“This is the dream and we’re living it.” – Hubby

This is my fifth week in Doha, and we had all been warned that we would experience highs and lows throughout our time here.

Today I present my Doha Dislikes:

1. Doha Dust – dust kicks up and whips around you, getting up your nose, in your eyes, and leaves a gritty feeling in your mouth. Being in the desert this is not unexpected. However, the majority of the dust is from the growing concrete jungle all around.

2. Constant Construction  it never stops. A concrete skeleton has been erected outside of our apartment, and the constant droning is the white noise we fall asleep to. Construction workers work shifts to enable the work to continue through the night.

3. Labourer Treatment  – the worker ants are throughout the city, recognisable in blue overalls, rushing around to complete the multitude of projects around. Being only worker ants, they are treated as such, with few rights. There are ‘family’ areas of the city that these single male workers cannot enter. They can attend one health centre and the queue extends down the road, which is fine in winter, but imagine being sick and standing outside in 50 degree heat. However, something must attract them here, and keep them here. Many have left their homes and families. Many send money home to support them. I wonder, would money be enough?

4. Needing Approval – you need approval for everything. Your employer must supply a letter stating you can open a bank account. That you can exchange your drivers licence for a Qatar licence. That you can apply for a liquor licence.

5. American English – it hurts to use ‘z’, drop ‘u’, and write ‘center’.

6. Roundabouts – they still scare me. Seriously, which lane do you want? All of them? Oh, no, you just want to exit from the middle. Sigh.

7. Speed – some things are painfully slow. You hang around waiting and waiting. For example, our work laptops were ordered in November, and we’re still computer-less. But then things suddenly happen, or they want things to have been done yesterday.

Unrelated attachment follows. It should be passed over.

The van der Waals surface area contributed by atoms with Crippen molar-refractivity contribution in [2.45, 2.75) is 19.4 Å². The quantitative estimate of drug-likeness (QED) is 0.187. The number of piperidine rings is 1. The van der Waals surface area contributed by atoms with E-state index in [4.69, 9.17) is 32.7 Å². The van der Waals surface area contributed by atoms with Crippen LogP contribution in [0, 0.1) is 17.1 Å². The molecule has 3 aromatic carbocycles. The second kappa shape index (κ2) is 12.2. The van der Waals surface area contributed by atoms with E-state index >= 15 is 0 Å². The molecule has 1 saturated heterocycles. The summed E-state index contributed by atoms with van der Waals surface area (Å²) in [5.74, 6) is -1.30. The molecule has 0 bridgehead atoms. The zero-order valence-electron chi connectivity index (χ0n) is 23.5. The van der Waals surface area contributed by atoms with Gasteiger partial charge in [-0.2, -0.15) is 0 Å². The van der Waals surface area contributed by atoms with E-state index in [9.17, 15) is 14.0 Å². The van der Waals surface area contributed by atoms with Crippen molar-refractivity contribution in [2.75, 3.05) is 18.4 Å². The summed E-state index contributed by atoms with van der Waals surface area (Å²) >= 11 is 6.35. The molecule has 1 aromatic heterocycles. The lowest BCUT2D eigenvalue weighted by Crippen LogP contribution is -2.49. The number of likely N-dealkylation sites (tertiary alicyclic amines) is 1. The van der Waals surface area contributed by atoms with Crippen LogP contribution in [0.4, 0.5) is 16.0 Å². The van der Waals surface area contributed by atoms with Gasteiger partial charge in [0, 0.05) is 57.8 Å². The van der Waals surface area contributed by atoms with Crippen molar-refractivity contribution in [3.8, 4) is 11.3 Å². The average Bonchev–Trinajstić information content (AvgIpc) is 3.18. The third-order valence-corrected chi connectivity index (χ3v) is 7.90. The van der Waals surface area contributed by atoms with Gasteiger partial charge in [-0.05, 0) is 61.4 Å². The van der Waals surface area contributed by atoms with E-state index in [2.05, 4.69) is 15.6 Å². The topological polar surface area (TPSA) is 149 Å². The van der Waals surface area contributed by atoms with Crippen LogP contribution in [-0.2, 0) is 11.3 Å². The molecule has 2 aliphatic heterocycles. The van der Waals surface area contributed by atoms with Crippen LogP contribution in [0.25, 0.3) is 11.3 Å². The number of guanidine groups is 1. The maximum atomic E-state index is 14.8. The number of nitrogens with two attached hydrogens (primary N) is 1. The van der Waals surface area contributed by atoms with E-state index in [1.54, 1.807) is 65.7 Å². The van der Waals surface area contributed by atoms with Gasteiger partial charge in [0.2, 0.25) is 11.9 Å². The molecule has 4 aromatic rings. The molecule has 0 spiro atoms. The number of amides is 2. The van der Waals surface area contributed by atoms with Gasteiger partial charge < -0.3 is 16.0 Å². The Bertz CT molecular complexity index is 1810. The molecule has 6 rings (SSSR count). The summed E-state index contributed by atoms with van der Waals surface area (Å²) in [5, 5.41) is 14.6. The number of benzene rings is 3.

8. Disrespect – I’m a woman in non-traditional clothing, but covered up. Do not toot at me when I am trying to cross the road. Do not slow down beside me because you don’t believe in walking. Do not leer at me because I’m on the street. And do not think that I am a working girl just because the directions to get to work involve the words ‘Radisson Blu’.

9. Shopping – I shop like a man, only when I need something, and I like to go directly to the shop I need and get in and out as quickly as possible. Shopping is a national past time here, and while having a large mall just down the road from us is convenient, it’s unfortunate that it’s the closest ‘thing to do’. I am not sure dislike of shopping will decrease over time, so for now I’m trying to get in and out for necessities only.

10. Hands Tied – you can’t book anything until you have your work visa and exit permit approved, and while I have mine Hubby has not yet started the process. It’s making me twitchy. I’m desperate to get home in April for a week of celebrations and another of travel, to introduce Hubby to family and friends, and to show him where I grew up and how beautiful New Zealand is. I hate not having any travel plans in the diary, and as soon as everything is approved I am booking!

Don’t get me wrong, there are some great things about being here as well. But I’ll save that for the next episode!

I’ve recently moved countries and appear to have a lot more time on my hands these days, and Elly suggested I try blogging. So far I have one reader, thanks Miss Elly!

You may not know me, but hey, that’s what’s this is about. Each year I try to recap what happened, but I’ve been a tad delayed this year (with the moving countries ‘n all that). 2012 turned out to be a spectacular year. So, here’s a summary, or, as I like to call it, my brag book. (Now, don’t get me wrong, I’m not normally this proud, but seriously, it was pretty amazing!).

I had a great time travelling: I froze in Iceland, Bognor Regis and Sweden, and failed to snowboard at a music festival in Austria. I went back in time on the Isle of Wight, and went from lying on the beach one day to wearing a coat in north France the next. I consumed gelato in Italy, meandered through Dusseldorf and hunted street art in Berlin. I celebrated a 30th in France, had a spa break in Norfolk, a work trip to Doha, and a romantic weekend in Paris.

I saw my parents and brother for the first time since leaving New Zealand when they came to visit in the UK. We quickly slipped back into family ways and enjoyed the sights of London and Wales, but especially the Chelsea Flower Show, amazing food, and Matilda the Musical.

We were told at work we needed to find a new job as our organisation was going through a massive restructure. So, I went out and I got a new job. Then, before I started, I got offered an even better one overseas that I never thought I would.

But most importantly, I got married to the most amazing man that I was led to through a range of decisions in my past. Oh, getting married may not sound that unusual, but I never wanted to get married, and then I met hubby, but that is probably a story for another day. The fact is, we’d talked about it, then the job offer came through, and next thing you know we’re walking down the [registry office] aisle 5 weeks later.

Then came Christmas, then 2013, and next thing you know I get whisked away to my new home in Doha, Qatar.

Welcome to the desert, it sure is going to be an interesting ride!